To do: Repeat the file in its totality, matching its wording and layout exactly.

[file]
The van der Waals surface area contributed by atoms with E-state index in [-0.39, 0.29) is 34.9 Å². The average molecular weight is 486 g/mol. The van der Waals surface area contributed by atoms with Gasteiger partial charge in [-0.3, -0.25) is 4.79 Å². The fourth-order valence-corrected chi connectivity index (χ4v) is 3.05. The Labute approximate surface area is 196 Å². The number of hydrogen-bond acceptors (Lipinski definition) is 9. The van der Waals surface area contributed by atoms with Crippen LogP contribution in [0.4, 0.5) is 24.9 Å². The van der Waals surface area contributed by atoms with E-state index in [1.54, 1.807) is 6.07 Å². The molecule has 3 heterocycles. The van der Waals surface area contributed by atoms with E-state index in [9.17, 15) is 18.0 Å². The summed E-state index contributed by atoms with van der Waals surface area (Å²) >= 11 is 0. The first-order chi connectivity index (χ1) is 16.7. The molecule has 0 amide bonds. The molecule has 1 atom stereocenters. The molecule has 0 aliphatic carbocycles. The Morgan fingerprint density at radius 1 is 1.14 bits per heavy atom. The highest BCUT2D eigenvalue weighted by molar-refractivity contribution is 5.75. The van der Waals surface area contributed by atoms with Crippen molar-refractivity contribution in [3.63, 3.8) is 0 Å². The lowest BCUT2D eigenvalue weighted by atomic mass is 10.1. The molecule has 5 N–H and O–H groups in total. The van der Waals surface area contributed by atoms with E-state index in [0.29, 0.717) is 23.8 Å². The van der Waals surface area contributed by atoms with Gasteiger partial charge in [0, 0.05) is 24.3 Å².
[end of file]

The van der Waals surface area contributed by atoms with E-state index in [-0.39, 0.29) is 34.9 Å². The average molecular weight is 486 g/mol. The van der Waals surface area contributed by atoms with Gasteiger partial charge in [-0.3, -0.25) is 4.79 Å². The fourth-order valence-corrected chi connectivity index (χ4v) is 3.05. The Labute approximate surface area is 196 Å². The number of hydrogen-bond acceptors (Lipinski definition) is 9. The van der Waals surface area contributed by atoms with Crippen LogP contribution in [0.4, 0.5) is 24.9 Å². The van der Waals surface area contributed by atoms with E-state index in [1.54, 1.807) is 6.07 Å². The molecule has 3 heterocycles. The van der Waals surface area contributed by atoms with E-state index in [9.17, 15) is 18.0 Å². The summed E-state index contributed by atoms with van der Waals surface area (Å²) >= 11 is 0. The first-order chi connectivity index (χ1) is 16.7. The molecule has 0 amide bonds. The molecule has 1 atom stereocenters. The molecule has 0 aliphatic carbocycles. The Morgan fingerprint density at radius 1 is 1.14 bits per heavy atom. The highest BCUT2D eigenvalue weighted by molar-refractivity contribution is 5.75. The van der Waals surface area contributed by atoms with Crippen molar-refractivity contribution in [3.63, 3.8) is 0 Å². The lowest BCUT2D eigenvalue weighted by atomic mass is 10.1. The molecule has 5 N–H and O–H groups in total. The van der Waals surface area contributed by atoms with E-state index in [0.29, 0.717) is 23.8 Å². The van der Waals surface area contributed by atoms with Gasteiger partial charge in [0, 0.05) is 24.3 Å².